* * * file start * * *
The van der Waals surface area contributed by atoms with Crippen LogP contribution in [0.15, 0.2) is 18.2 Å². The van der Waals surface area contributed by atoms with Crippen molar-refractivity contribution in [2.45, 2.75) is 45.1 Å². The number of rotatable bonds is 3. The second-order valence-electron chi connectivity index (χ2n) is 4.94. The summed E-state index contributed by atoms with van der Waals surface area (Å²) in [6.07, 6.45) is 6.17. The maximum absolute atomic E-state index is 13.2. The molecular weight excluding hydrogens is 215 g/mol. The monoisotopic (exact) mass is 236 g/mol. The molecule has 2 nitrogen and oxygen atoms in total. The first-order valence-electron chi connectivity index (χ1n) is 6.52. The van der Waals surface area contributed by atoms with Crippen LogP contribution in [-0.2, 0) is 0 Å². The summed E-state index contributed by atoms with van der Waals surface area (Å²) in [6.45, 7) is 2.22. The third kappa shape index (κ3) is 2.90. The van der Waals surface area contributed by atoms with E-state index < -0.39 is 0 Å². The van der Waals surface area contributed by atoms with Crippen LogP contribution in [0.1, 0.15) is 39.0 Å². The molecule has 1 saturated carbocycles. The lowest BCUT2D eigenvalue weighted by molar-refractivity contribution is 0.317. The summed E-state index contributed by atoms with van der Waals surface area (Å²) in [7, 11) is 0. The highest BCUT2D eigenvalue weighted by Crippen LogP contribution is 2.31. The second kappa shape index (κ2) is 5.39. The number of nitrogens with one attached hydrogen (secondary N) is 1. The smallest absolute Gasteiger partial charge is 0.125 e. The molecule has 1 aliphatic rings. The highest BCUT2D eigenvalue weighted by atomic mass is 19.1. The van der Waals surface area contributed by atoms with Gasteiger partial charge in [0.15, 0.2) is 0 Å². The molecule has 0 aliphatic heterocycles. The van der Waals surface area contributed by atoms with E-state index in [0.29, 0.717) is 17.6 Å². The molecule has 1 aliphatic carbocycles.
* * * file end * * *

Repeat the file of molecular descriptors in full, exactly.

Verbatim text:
The van der Waals surface area contributed by atoms with Crippen LogP contribution in [0.15, 0.2) is 18.2 Å². The van der Waals surface area contributed by atoms with Crippen molar-refractivity contribution in [2.45, 2.75) is 45.1 Å². The number of rotatable bonds is 3. The second-order valence-electron chi connectivity index (χ2n) is 4.94. The summed E-state index contributed by atoms with van der Waals surface area (Å²) in [6.07, 6.45) is 6.17. The maximum absolute atomic E-state index is 13.2. The molecular weight excluding hydrogens is 215 g/mol. The monoisotopic (exact) mass is 236 g/mol. The molecule has 2 nitrogen and oxygen atoms in total. The first-order valence-electron chi connectivity index (χ1n) is 6.52. The van der Waals surface area contributed by atoms with Crippen LogP contribution in [-0.2, 0) is 0 Å². The summed E-state index contributed by atoms with van der Waals surface area (Å²) in [6.45, 7) is 2.22. The third kappa shape index (κ3) is 2.90. The van der Waals surface area contributed by atoms with E-state index < -0.39 is 0 Å². The van der Waals surface area contributed by atoms with Crippen LogP contribution in [0.1, 0.15) is 39.0 Å². The molecule has 1 saturated carbocycles. The lowest BCUT2D eigenvalue weighted by molar-refractivity contribution is 0.317. The summed E-state index contributed by atoms with van der Waals surface area (Å²) in [7, 11) is 0. The highest BCUT2D eigenvalue weighted by Crippen LogP contribution is 2.31. The second kappa shape index (κ2) is 5.39. The number of nitrogens with one attached hydrogen (secondary N) is 1. The smallest absolute Gasteiger partial charge is 0.125 e. The molecule has 1 aliphatic rings. The highest BCUT2D eigenvalue weighted by atomic mass is 19.1. The van der Waals surface area contributed by atoms with Gasteiger partial charge in [0.15, 0.2) is 0 Å². The molecule has 0 aliphatic heterocycles. The van der Waals surface area contributed by atoms with E-state index in [0.29, 0.717) is 17.6 Å². The molecule has 1 aliphatic carbocycles.